As anyone with any measures of interest and relation to the term “modesty” will know, the topic has become such a controversy worldwide. Whether it be the hijab or the miniskirt, the burqa or the bikini, this topic seems to never really run dry.
While most of the rants are very much personal to the person who wrote it, I’ve realised that reading them all whilst having my own opinions, has opened my perspective on the matter. We’re only one human being on this Earth. Hearing out someone else’s two cents to what we traditionally believe can do us some good, to better understand one another and co-exist happily.
What does modesty really mean?
The most automatic link to the word “modesty” would be to what one wears. A more classical definition should be to the quality of being relatively moderate, and more importantly, humility. We as a society made the decision to link the all-rounded meaning of the word to just one aspect of life when in actuality it is more to just what one decides to put on in the morning.
It is also our character. It is also how we treat others. It is also how we speak. It is also how we view the world. The objective of applying the modesty attribute to our lives isn’t just for our appearance, but ourselves as people.
Modesty vs morality
What I wear doesn’t define my morals. The dicta to cover up comes mostly from the notion that a woman’s worth lies in her body and that its exposure is a loss of honour, dignity and everything in between. How did the idea of people seeing your skin or legs or shoulders affect your worth as a human being?
Choosing what to wear is only one choice out of all the decisions we have to make in life. Why judge someone so harshly based on their choice of top? Isn’t it more reasonable to assess someone’s character based on how positive they view life, or how generous to others they are?
Someone can choose to wear a short dress but donates weekly and does community work, and someone else can choose to don long trousers and shirt but does nothing for the people around them. Not everything we see is all there is to it.
In relation to feminism
It has clearly become a gendered notion. The word means both self-effacing and sexuality chaste, and both of which are applied to women more than men. Women are pressured to perform the popular definition of modesty and are careful not to offend, wary of how our behaviour could be misinterpreted.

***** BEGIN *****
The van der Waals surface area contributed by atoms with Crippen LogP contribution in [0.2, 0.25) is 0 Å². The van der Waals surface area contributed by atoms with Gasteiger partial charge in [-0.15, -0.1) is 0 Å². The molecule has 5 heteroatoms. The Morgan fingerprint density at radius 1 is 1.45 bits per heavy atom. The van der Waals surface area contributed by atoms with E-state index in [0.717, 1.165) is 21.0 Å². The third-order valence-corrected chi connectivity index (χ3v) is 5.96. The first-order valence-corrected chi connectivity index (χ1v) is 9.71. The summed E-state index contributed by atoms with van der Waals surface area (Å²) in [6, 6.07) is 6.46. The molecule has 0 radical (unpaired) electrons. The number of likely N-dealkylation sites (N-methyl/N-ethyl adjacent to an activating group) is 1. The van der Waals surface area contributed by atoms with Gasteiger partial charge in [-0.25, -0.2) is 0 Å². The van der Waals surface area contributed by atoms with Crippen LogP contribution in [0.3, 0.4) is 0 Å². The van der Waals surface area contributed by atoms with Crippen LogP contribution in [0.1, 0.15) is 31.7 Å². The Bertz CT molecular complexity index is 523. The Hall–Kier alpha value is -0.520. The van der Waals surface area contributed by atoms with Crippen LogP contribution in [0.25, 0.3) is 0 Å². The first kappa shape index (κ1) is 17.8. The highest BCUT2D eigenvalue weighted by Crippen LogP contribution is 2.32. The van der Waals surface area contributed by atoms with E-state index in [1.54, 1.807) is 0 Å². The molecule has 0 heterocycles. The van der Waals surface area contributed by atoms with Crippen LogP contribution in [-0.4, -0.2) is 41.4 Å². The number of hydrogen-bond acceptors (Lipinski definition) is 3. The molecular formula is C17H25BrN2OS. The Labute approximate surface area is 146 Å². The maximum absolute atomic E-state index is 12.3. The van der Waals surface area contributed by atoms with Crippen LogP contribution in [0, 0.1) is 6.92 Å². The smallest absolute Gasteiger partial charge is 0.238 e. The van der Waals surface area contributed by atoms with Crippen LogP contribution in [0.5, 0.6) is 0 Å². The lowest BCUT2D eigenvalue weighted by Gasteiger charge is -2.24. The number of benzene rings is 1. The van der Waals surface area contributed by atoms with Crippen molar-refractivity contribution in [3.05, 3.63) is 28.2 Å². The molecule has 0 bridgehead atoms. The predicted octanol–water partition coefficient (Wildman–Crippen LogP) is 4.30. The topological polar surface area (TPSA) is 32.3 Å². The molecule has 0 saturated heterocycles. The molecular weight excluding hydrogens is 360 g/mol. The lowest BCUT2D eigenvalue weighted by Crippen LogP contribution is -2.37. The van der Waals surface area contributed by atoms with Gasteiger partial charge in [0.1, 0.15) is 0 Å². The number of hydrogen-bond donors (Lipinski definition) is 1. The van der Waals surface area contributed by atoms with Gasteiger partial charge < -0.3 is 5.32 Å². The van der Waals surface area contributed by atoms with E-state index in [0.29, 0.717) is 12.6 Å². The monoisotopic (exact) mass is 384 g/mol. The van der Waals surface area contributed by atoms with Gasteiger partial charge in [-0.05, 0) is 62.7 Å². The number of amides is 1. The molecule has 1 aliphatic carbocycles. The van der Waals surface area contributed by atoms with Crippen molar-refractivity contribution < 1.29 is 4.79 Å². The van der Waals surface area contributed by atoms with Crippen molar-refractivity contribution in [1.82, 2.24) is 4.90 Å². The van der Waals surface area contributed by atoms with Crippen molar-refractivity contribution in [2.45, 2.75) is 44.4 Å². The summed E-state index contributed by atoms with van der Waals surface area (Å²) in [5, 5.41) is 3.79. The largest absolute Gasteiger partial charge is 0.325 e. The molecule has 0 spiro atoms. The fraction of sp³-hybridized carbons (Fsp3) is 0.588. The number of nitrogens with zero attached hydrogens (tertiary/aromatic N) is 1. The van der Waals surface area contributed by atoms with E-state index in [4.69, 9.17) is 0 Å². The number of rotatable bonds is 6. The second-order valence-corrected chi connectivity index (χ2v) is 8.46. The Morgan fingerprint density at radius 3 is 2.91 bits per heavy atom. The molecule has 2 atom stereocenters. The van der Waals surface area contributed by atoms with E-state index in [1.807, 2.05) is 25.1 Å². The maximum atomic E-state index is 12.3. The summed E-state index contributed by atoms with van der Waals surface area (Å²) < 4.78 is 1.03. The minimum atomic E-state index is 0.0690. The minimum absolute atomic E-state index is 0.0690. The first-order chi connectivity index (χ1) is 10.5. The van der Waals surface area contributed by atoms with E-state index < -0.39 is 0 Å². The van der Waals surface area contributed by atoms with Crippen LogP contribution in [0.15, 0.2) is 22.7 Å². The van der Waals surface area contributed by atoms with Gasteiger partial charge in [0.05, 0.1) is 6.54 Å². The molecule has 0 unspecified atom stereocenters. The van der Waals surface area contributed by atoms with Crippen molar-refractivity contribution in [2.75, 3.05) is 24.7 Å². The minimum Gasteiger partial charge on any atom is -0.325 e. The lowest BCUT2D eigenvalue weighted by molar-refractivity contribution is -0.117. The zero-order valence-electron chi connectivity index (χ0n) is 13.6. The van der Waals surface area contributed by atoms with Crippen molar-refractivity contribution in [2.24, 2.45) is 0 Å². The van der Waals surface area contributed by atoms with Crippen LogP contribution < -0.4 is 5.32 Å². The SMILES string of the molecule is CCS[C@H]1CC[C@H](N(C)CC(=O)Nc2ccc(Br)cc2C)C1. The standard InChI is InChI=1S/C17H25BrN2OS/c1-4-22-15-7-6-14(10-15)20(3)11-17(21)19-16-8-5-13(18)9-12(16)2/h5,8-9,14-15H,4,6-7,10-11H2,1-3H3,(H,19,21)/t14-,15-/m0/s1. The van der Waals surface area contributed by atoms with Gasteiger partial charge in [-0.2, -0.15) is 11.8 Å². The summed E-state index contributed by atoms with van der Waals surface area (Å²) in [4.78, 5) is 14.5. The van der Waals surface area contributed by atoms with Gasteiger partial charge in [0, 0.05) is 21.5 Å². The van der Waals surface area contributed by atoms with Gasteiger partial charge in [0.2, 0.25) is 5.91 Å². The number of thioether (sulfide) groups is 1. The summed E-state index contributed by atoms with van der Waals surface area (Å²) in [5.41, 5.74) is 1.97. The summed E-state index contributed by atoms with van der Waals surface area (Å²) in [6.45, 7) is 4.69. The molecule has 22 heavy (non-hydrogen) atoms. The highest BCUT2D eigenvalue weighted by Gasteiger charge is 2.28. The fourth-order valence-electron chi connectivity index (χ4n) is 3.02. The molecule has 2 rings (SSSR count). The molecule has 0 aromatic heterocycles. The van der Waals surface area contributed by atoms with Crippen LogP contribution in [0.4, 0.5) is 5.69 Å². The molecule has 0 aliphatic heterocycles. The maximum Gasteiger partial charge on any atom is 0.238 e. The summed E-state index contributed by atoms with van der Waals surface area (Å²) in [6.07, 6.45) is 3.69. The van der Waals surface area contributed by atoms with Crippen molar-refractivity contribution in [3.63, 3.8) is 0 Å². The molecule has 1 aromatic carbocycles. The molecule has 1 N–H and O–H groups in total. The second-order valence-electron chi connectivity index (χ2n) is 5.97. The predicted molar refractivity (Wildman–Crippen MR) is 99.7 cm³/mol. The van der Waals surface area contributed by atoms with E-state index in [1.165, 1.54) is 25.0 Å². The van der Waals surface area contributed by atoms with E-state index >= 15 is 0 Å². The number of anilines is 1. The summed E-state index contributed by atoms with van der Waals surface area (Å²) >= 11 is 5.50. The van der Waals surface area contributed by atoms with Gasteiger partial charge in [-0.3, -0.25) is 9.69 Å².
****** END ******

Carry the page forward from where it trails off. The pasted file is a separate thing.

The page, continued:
Those who buck this pressure even just a little are often told we have “strong personalities”, which is code for a woman who’ll say what’s on her mind and why. I would know, I’ve been there. While feminism means differently to different people, everyone can agree with this: freedom and equality.
We’re all entitled to freedom of choice in our lives. That includes what we wear and how we define our morals. Liberation can mean vastly different for just two people. There are six billion people in the world. Why let society make that decision for us?
To each his own
“The West has framed liberation around the rejection of modesty,” says Juliet Williams, a gender studies professor at UCLA. “But just because compulsory modesty is a problem, it doesn’t mean that compulsory exposure or aggressiveness is the solution.”
At the end of the day, we have to accept that the world isn’t as simple as black and white. With such an evolved human race, everything can be subjective and that includes how one perceives modesty.
With that said, we also are entitled to our opinion. What we think is wrong might be someone else’s right, and vice versa. There’s no changing each other’s opinion, but there’s the possibility of coexisting and acceptance. And back to its very root of the definition, how we portray ourselves through our character to the rest of the world.